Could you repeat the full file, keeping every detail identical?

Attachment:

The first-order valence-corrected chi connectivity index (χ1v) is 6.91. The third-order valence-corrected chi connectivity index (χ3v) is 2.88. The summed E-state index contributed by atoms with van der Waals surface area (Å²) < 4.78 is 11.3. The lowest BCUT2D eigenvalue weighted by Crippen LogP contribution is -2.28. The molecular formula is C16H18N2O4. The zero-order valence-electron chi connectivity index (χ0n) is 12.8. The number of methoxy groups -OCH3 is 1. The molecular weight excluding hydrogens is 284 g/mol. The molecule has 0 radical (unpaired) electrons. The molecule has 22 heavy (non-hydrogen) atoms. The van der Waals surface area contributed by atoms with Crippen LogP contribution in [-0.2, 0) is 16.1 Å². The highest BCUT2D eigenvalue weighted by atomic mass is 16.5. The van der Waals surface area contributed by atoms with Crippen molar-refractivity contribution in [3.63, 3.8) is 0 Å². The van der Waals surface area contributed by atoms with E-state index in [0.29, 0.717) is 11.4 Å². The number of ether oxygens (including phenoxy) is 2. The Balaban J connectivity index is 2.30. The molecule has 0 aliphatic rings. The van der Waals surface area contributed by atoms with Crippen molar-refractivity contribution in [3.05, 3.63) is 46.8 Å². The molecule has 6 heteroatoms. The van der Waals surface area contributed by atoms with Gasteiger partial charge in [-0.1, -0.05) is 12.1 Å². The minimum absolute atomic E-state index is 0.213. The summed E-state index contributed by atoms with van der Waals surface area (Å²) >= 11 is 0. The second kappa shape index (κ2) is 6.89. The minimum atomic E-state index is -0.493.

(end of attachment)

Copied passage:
The first-order valence-corrected chi connectivity index (χ1v) is 6.91. The third-order valence-corrected chi connectivity index (χ3v) is 2.88. The summed E-state index contributed by atoms with van der Waals surface area (Å²) < 4.78 is 11.3. The lowest BCUT2D eigenvalue weighted by Crippen LogP contribution is -2.28. The molecular formula is C16H18N2O4. The zero-order valence-electron chi connectivity index (χ0n) is 12.8. The number of methoxy groups -OCH3 is 1. The molecular weight excluding hydrogens is 284 g/mol. The molecule has 0 radical (unpaired) electrons. The molecule has 22 heavy (non-hydrogen) atoms. The van der Waals surface area contributed by atoms with Crippen LogP contribution in [-0.2, 0) is 16.1 Å². The highest BCUT2D eigenvalue weighted by atomic mass is 16.5. The van der Waals surface area contributed by atoms with Crippen molar-refractivity contribution in [3.63, 3.8) is 0 Å². The van der Waals surface area contributed by atoms with E-state index in [0.29, 0.717) is 11.4 Å². The number of ether oxygens (including phenoxy) is 2. The Balaban J connectivity index is 2.30. The molecule has 0 aliphatic rings. The van der Waals surface area contributed by atoms with Crippen molar-refractivity contribution in [3.05, 3.63) is 46.8 Å². The molecule has 6 heteroatoms. The van der Waals surface area contributed by atoms with Gasteiger partial charge in [-0.1, -0.05) is 12.1 Å². The minimum absolute atomic E-state index is 0.213. The summed E-state index contributed by atoms with van der Waals surface area (Å²) >= 11 is 0. The second kappa shape index (κ2) is 6.89. The minimum atomic E-state index is -0.493.